Among the works carried out by Sankofa, the team of curators from Inhotim selected the film Looking for Langston in which Isaac Julien weaves an allegory of transhistorical and transatlantic encounters between the worlds of the Harlem Renaissance of the 1920s and strongholds of Afro-diasporic culture such as Brixton in the 1980s – a period also marked by the HIV epidemic.
From the beautiful film, photographs were born that are interspersed with poems by Langston Hughes – one of the members of the Harlem Renaissance -, where Julien unites sexuality with the discussion about race, highlighting the fundamental and intrinsic role of queer politics for the black intellectual production of the time. The work also makes references to other artists such as Alain Locke, Bruce Nugent, James Baldwin and Countee Cullen.
As with the central idea of Sankofa, Julien looks back with the aim of recovering the idea of freedom – suffocated by both racial discrimination and heteronormative sexuality. Here fact and fiction come together in a sensual and fantastic way to write a story forgotten by History.
“In 1954, Langston Hughes exchanged correspondence with Abdias Nascimento, authorizing Teatro Experimental do Negro to stage his plays. In this sense, Hughes, Abdias and Julien, each in their own time, sought representation and recognition of black artistic and intellectual production”, says Julieta González, artistic director of Inhotim. ”Many of the members of the Harlem Renaissance were homosexual. Julien thus creates this fabric of references at the height of the AIDs crisis. If art ever had a strong and effective influence in the field of public life, it was during the AIDS epidemic. The visibility that the artists gave was very important not only for destigmatizing the disease, but also for mobilizing investment and public policies”, points out the curator. “The entire artistic community was greatly affected by this disease, almost all the actors in this film, for example, died from the consequences of the virus a few years after recording”, he adds.
Occupation Jaime Lauriano
Interested in the organic and horizontal way of learning in the terreiros, Jaime Lauriano transformed the institute's traditional library into a “terreiro do knowledge”. The idea was to think of a library that would escape the rationality and rigidity of libraries created by colonial and Eurocentric thinking, especially Enlightenment thinking. That would break the hierarchy of knowledge.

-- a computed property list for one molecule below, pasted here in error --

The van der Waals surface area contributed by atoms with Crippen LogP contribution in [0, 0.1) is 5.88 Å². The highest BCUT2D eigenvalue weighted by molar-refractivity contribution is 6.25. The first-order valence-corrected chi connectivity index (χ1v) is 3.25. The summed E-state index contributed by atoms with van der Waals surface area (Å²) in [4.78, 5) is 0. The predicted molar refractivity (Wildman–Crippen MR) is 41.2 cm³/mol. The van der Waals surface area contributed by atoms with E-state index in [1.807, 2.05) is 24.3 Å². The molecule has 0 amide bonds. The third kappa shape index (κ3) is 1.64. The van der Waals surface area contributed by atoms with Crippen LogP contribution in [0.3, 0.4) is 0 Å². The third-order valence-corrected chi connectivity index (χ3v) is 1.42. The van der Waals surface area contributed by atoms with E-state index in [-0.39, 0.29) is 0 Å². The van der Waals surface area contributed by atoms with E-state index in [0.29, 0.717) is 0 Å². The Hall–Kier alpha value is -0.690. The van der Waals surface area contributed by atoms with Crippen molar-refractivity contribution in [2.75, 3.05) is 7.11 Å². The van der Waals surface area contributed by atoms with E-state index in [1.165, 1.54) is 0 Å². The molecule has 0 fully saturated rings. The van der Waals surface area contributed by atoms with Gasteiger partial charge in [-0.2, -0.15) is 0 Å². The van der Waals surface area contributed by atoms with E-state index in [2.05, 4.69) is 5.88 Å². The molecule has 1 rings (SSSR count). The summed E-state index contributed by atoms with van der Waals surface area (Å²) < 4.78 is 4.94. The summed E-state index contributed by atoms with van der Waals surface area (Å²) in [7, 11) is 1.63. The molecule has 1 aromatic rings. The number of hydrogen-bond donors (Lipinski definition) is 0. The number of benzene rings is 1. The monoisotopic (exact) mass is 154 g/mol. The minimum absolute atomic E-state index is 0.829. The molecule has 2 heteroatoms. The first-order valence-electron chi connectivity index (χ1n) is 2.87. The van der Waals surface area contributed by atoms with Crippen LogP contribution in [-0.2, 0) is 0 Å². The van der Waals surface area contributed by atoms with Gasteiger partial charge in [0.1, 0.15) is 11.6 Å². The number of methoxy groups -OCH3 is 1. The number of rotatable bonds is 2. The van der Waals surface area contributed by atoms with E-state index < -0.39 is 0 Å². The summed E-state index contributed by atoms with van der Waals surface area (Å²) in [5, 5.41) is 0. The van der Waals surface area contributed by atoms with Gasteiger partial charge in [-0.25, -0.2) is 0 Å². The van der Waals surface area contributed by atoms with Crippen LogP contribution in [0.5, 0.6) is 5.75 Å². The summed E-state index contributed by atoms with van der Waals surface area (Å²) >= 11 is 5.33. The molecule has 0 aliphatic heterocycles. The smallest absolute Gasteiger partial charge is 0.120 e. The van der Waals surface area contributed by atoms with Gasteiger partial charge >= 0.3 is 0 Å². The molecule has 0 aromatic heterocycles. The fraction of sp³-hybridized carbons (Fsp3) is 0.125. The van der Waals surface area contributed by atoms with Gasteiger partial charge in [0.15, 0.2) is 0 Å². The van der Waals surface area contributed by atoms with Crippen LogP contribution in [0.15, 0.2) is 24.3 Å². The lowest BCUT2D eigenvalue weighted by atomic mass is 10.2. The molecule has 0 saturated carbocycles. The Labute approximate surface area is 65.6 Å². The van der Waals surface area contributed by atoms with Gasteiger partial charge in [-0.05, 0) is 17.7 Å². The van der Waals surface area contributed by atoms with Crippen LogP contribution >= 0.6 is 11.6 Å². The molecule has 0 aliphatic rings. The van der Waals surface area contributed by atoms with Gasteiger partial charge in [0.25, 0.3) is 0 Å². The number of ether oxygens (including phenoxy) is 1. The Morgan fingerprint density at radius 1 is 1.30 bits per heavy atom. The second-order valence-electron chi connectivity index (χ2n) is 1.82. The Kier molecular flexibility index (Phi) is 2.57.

The idea is to remove publications from the “sacred places” of traditional libraries and facilitate exchange by suggesting a more open, low space distributed in circles – an essential way proposed for sharing ideas and knowledge. “Our happiness will be to see the books marked and really dirty. This is the only way they will leave this elite place of knowledge”, proposes the artist. “I have research on furniture from candomblé fields. This furniture is inspired by the apotis, which are the initiation benches in the terreiros. We created benches with a new format that would facilitate transport to other areas of the park and, together, create new ways that encourage the sharing of knowledge”, he explains.
Jaime explains that he wanted to create a warm and welcoming space – in dialogue with the Quilombismo of Abdias, where there is a mixture of knowledge. Books, therefore, are messed up for people to access organically. You'll find you have a comic book next to a Malcolm X bibliography or a Frans Fanon theory book or a Chimamanda Ngozi Adichie novel.
The artist's proposal is to take the project to the park and to the region of Brumadinho: benches, mats and possibly some hammocks will be distributed by Inhotim for people to take their readings outside the space destined for the library. The selection of titles, composed by black or white authors who reflected on black history and culture, was initially made by Jaime, but there will be an email so that the public can suggest new purchases. “If it were just my selection, the space would tell just one story. Our will is to build something plural and collaborative. He is also organizing a collaborative playlist with songs that address black culture across America and represent the resistance of a people. In addition, the artist and the curatorial team intend to publish a book and a podcast with oral stories told by members of two quilombola communities in the region! May Afro-diasporic wisdom gain the space it deserves.
Windsocks, by Arjan Martins
In dialogue with these exhibitions is the installation windsocks, by Arjan Martins, recently acquired for the institute's collection and shown to the public for the first time on top of a mountain between Jorge Macchi and Marilá Dardot's swimming pool.
It is a work about Afro-Atlantic migrations that dialogues with the anchor produced by the artist for the last Bienal de São Paulo. By appropriating the nautical element that indicates the direction of the winds and the international codes used to transmit messages between vessels and ports, Arjan proposes a discussion on the displacement of black bodies and presences between spaces of struggle and power in Afrodiasporic territories. “In the fusion of these two elements, windsocks and nautical flags, Arjan deals with the transit of bodies across the oceans, the trafficking of enslaved people and the diasporas caused by colonial movements”, explains Douglas de Freitas, Curator of Inhotim. Here, it may be possible to envision new winds and paths to stop, once and for all, these gaps and historical violence.
Abdias Nascimento and the Museum of Black Art: Dramas for Blacks and Prologue for Whites
Until September 2022
Looking for Langston, solo by Isaac Julien
Until September 2022
Occupation of Jaime Lauriano
Until November 2022
*The Inhotim Library project, which will annually invite artists and researchers to establish dialogues with the Institute's library.